I my desire and ambition, I resigned when

I am applying for the Ph.D. program in
finance in the Melbourne school of business-University of Melbourne for the
spring 2018 admission.

My motivation and desire to pursue a Ph. D.
stem from my predilection for teaching. After my first degree (B.A Hons.
Psychology with sociology) from university of Ghana, I was posted to Yendi
secondary school for my national service. I taught social studies and government.
It was challenging yet the challenge paved way for a new discovery about myself
which hitherto I did not know- I discovered my talent for teaching and my
passion for helping students acquire knowledge and improve their life skills.
My dedication and astuteness in my work, led to my appointment as the
counselling master for the first year students.

Subsequently, I left in 2004 for the UK where
I studied for my MSc. Financial and Legal Management at Thames Valley
University- now University of West London. I graduated in Msc. Financial and
Legal Management in 2007. It was in the course of this program that my interest
for finance became apparent; as I was more inclined to and passionate about all
the finance related subjects. To further demonstrate my proclivity for this
subject, I conducted my graduate dissertation in corporate finance- Corporate
Financing Decision in Ghana: Equity or Debt. My interest has not waned …………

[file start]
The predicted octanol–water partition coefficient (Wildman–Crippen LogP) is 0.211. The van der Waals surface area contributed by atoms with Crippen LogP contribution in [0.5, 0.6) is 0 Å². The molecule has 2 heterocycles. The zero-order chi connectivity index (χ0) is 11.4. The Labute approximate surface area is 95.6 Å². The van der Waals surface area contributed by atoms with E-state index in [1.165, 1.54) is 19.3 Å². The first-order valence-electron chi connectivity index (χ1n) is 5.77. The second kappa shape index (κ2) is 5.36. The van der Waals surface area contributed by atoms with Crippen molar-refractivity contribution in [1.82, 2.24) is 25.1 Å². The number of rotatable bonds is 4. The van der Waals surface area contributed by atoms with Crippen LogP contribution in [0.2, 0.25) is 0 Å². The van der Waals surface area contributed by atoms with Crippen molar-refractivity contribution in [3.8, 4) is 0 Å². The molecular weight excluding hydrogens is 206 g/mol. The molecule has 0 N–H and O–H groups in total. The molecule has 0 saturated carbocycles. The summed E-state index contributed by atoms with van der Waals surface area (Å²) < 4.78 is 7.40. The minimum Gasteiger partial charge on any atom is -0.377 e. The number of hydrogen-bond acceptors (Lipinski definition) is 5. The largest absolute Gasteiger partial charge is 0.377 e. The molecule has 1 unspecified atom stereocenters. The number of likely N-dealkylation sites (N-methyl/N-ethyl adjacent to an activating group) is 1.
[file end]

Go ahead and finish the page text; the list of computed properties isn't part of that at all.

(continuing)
Upon completion I came back to Ghana in
2009 and landed a job in a multinational finance house company as one of their
branch managers. After two years working with them I lost the interest and
passion for the job not because it was not well paid. Quite the reverse, the
salary was good; there was the opportunity for career progression and other
perquisites that were too attractive to leave behind.

However, the intrinsic desire for the
experience I had in teaching at Yendi secondary school overpowered the
extrinsic motivation to stay. To fulfil my desire and ambition, I resigned when
I got a teaching position at Northern Business College as a business finance
and management teacher.

RESEARCH
INTEREST

I present the summary of my graduate
dissertation in lieu of my first research interest. I did my research in
corporate finance- Corporate financing decision in Ghana: Equity or Debt. The
study investigated whether capital structure is a value relevant for the equity
investor and whether firms in the same industry maintain the similar proportion
of debt – equity ratio and if this optimum range of capital structure differs
significantly among industries.

The result was overlapping and contradictory
as it showed that market value increases in debt – equity ratio for some firms
and decreases for others. The F – test analysis also revealed that there was no
significant difference in debt – equity ratio among firms in the same industry
it however contradicted the finding of previous studies (Bradley et el 1984)
that different industries would maintain different debt level of capital
structure.

In the field of financing and capital
structure decision the broadest question I would like to explore include: Why
do firms issues equity or debt? How do firms determine their capital
structures? What are the value effects of capital structure decision? Under
what condition do firms opt for a specific instruments and the value